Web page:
Exploring with Daisy 2014 travel blog

This morning I saw Dr. Geck’s PA, Dana. She ordered X-rays with my brace on. My vertebrae seem to be doing well. She told me that the T3 has not completely collapsed; it had just started to collapse. That was encouraging news. Dr. Geck wants to keep very close tabs on me over the next few months. My next appointment is in three weeks.

This afternoon I had a follow-up appointment at Seton Hays with the cardiovascular director to discuss my heart issues. He wants me to continue taking the Metoprolol Tartrate to keep my heart regulated and to return in three months. He did a good job of explaining what is going on. I’ve had periodic rapid heartbeats since early childhood so I guess it’s not too dangerous or I wouldn’t have survived so long.

According to medicinenet.com the heart is a two-stage electrical pump. A coordinated electrical signal is required for the heart muscle cells to contract in a coordinated way and generate a heartbeat. Normally, an electrical signal is generated in special pacemaker cells found in the sinoatrial (SA) node located in the right atrium or upper chamber of the heart. This impulse spreads to the whole atrial muscle causing it to contract and push blood into the ventricle or the lower chamber of the heart. The electrical signal continues to a junction box between the atrium and ventricle (the AV node), where there is a slight delay that allows the ventricle to fill before it contracts and pumps blood to the body. The signal continues throughout the ventricles and causes them to beat and push blood to the body.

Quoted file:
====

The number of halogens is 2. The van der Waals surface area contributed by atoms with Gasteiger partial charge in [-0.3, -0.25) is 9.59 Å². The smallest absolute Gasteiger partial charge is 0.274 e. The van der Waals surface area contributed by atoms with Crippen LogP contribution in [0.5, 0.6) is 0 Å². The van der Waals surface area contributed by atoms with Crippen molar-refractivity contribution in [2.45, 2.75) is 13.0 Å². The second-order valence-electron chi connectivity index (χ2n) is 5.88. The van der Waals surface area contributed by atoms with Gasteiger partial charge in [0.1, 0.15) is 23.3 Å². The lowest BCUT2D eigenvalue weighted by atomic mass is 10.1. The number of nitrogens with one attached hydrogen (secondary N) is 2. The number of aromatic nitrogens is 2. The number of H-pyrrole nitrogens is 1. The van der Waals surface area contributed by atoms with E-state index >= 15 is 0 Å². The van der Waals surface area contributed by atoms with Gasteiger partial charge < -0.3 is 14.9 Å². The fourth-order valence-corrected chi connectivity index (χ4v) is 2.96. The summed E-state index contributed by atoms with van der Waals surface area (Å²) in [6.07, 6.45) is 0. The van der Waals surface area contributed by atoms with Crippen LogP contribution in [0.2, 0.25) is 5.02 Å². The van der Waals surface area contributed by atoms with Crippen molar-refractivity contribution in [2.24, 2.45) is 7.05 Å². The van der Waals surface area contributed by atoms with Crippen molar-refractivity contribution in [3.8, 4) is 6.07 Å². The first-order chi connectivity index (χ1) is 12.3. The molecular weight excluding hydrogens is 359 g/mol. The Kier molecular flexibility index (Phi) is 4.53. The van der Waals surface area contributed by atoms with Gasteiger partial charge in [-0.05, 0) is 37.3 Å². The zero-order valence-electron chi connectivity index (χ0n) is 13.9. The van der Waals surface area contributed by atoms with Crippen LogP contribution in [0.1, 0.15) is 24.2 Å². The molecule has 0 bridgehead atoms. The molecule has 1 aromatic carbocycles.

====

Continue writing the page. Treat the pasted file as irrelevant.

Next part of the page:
In paroxysmal supraventricular tachycardia (PSVT), abnormal conduction of that electricity causes the atrium, and secondarily the ventricles, to beat very rapidly. It is referred to as paroxysmal, because the rapid rate can occur sporadically and without warning and may also stop on its own. The rapid heartbeat may last a few seconds or many hours.

In many patients with PSVT – and this is the situation with me --, there is a “wiring” problem in the AV node and instead of having just one pathway for electricity to travel to the ventricle, there are two. This allows electricity to circle back and cause the atrium to beat more quickly than it should normally. PSVT is one of many electrical abnormalities that cause the atrium to beat too quickly.

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